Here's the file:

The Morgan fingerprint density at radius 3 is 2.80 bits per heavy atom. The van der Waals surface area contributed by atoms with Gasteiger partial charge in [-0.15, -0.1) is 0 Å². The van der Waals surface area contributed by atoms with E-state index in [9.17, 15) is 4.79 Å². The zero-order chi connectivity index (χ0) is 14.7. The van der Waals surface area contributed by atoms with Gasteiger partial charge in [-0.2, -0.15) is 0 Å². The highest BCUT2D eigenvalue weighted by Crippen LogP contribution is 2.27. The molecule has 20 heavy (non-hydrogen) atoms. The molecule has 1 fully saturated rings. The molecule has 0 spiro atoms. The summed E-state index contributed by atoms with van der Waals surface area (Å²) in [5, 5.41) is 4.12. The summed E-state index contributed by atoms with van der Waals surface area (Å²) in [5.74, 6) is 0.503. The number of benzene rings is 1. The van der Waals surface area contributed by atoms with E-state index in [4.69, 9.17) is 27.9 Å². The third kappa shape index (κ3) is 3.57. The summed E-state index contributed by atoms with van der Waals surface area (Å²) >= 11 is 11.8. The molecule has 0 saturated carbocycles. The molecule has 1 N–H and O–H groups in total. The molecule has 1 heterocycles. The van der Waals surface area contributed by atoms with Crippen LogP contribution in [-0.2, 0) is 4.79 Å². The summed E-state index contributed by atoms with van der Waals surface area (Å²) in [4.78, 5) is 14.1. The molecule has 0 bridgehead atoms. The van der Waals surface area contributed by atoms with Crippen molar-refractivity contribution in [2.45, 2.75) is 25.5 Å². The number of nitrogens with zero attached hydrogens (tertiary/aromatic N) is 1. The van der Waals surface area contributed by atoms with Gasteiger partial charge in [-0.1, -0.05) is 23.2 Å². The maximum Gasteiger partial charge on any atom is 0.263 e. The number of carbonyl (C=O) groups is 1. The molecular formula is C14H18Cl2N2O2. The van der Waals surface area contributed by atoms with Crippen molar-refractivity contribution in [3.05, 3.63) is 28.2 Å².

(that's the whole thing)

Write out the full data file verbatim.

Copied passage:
The Morgan fingerprint density at radius 3 is 2.80 bits per heavy atom. The van der Waals surface area contributed by atoms with Gasteiger partial charge in [-0.15, -0.1) is 0 Å². The van der Waals surface area contributed by atoms with E-state index in [9.17, 15) is 4.79 Å². The zero-order chi connectivity index (χ0) is 14.7. The van der Waals surface area contributed by atoms with Gasteiger partial charge in [-0.2, -0.15) is 0 Å². The highest BCUT2D eigenvalue weighted by Crippen LogP contribution is 2.27. The molecule has 20 heavy (non-hydrogen) atoms. The molecule has 1 fully saturated rings. The molecule has 0 spiro atoms. The summed E-state index contributed by atoms with van der Waals surface area (Å²) in [5, 5.41) is 4.12. The summed E-state index contributed by atoms with van der Waals surface area (Å²) in [5.74, 6) is 0.503. The number of benzene rings is 1. The van der Waals surface area contributed by atoms with E-state index in [4.69, 9.17) is 27.9 Å². The third kappa shape index (κ3) is 3.57. The summed E-state index contributed by atoms with van der Waals surface area (Å²) >= 11 is 11.8. The molecule has 0 saturated carbocycles. The molecule has 1 N–H and O–H groups in total. The molecule has 1 heterocycles. The van der Waals surface area contributed by atoms with Crippen LogP contribution in [-0.2, 0) is 4.79 Å². The summed E-state index contributed by atoms with van der Waals surface area (Å²) in [4.78, 5) is 14.1. The molecule has 0 bridgehead atoms. The van der Waals surface area contributed by atoms with Crippen molar-refractivity contribution in [2.45, 2.75) is 25.5 Å². The number of nitrogens with zero attached hydrogens (tertiary/aromatic N) is 1. The van der Waals surface area contributed by atoms with Gasteiger partial charge in [-0.1, -0.05) is 23.2 Å². The maximum Gasteiger partial charge on any atom is 0.263 e. The number of carbonyl (C=O) groups is 1. The molecular formula is C14H18Cl2N2O2. The van der Waals surface area contributed by atoms with Crippen molar-refractivity contribution in [3.05, 3.63) is 28.2 Å².